Anyway I think Taiwan 101 is my best work (although I suppose I would say that), and I certainly learned more about the history and culture of this wonderful island than while writing anything else about it.
I’ll keep this brief, since I’ve got to get back to regular blogging, so if you’ve bought a copy, thanks, and of not, buy them! They’re available in Eslite and Caves books around Taiwan, and I can send them by mail if you don’t mind paying the postage.
Here’s the advertising blag (and I’ve scattered a few photos around to keep things colorful too…):
Taiwan 101: Essential Sights, Hikes and Experiences on Ilha Formosa
Taiwan is a perfect illustration of the saying that good things come in small packages. In comparison with more popular tourist destinations in the Far East, Taiwan is very modest in size, but despite its diminutive scale, the island has an astonishing amount to offer the curious explorer.
The two volumes that make up Taiwan 101 are the perfect guide for exploring the very best of Taiwan: not only the island’s finest hikes, but also its best historic towns and cities, brightest traditional festivals, unique Chinese and aboriginal cultural riches, and its little-known natural wonders such as eternal flames, mud volcanoes and badlands.
Together, Taiwan 101 Volumes 1 and 2 present Taiwan’s finest attractions to anyone who wishes to get to know this island of kaleidoscopic charms, and comes with detailed information on getting around by public transport, and accurate GPS coordinates of nearly 800 fascinating places.
My latest book, Taiwan 101: Essential Sights, Hikes and Experiences on Ilha Formosa, will be published in May (in two volumes), and the photos in the following six blog entries describe just some of the hundreds of places and events that appear in the book’s 101 chapters. After this main part, a substantial section at the end of volume two gives a run-down of Taiwan’s aboriginal tribes, the island’s listed historic relics, its National Parks, National Scenic Areas and National Forest Recreation Areas etc. and there are tables with info on the complete Top One Hundred Peaks and the Little Top Hundred Peaks. About 800 GPS coordinates pinpoint the locations of all the main places described in the book, and there’s info on car and scooter hire from various cities around the island, and bus/train access, where available. It’s been the hardest of all my books to put together, but immense fun, and during these several years of selecting which places to include, re-visiting many favorite places and visiting many new ones for the first time has only reinforced what an incredibly dynamic, diverse, and outrageously beautiful place Taiwan is!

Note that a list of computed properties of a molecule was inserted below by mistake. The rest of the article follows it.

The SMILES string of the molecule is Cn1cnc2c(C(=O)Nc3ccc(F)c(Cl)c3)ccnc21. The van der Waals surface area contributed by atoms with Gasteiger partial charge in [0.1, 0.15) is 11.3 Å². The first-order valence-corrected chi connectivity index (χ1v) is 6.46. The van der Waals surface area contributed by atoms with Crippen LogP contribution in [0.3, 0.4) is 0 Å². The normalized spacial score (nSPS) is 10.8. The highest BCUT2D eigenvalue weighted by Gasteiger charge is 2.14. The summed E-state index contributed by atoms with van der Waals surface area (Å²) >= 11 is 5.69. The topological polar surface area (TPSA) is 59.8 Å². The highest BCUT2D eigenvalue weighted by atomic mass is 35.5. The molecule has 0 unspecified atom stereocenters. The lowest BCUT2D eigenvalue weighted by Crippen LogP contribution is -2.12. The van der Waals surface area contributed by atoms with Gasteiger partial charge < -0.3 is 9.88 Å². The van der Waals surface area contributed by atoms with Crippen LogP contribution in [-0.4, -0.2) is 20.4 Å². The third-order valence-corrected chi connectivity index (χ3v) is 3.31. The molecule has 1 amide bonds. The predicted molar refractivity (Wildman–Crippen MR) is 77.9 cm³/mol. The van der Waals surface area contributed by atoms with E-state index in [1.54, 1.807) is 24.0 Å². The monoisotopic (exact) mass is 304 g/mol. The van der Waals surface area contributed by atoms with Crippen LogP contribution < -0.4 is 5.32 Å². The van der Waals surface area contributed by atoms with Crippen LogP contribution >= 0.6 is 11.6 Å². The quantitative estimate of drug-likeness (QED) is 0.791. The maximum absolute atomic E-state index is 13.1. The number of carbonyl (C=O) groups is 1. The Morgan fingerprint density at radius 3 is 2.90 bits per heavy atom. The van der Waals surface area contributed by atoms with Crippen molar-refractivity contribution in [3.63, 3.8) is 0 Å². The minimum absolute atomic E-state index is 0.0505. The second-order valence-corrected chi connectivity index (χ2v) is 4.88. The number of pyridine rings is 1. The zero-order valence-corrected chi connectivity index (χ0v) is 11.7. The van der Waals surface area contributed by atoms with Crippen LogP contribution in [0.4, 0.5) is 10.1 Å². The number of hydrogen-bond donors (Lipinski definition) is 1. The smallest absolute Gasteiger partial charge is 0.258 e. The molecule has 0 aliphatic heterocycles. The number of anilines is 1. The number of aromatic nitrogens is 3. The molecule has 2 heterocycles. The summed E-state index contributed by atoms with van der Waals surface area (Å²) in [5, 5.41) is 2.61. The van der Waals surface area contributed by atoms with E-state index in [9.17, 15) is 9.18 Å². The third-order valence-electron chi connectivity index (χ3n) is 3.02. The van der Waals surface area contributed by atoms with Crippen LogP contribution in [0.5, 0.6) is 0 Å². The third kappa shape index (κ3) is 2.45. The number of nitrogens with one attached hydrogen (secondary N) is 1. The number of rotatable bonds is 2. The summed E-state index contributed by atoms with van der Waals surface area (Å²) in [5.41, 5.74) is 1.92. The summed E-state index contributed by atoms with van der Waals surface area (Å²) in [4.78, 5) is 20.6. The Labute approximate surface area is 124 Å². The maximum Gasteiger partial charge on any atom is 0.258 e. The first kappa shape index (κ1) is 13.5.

Southern Taiwan has some of the most interesting aboriginal culture on the main island, with atmospheric (and often remote ) villages of Paiwan and Rukai stone houses, and several of Taiwan’s most memorable traditional festivities, including the insane Yanshui Beehive Fireworks Festival, surely one of the most intense traditional annual participation events anywhere in the world.
For lovers of natural beauty, Chiayi County is unsurpassed. The crowds all flock to Alishan, but the best places in the area are Continue reading
In Taiwan 101 western Taiwan is everything from the Hakka lands of Hsinchu and underrated Miaoli, through Taichung City, Changhua, Yunlin (another under-explored corner of the island), and beautiful Nantou County. This long swathe of the island comprises the flat and (for a nature lover) relatively uninteresting western plains, but these are dotted with some of Taiwan’s most historic (and interesting) towns, the majority of Taiwan’s Continue reading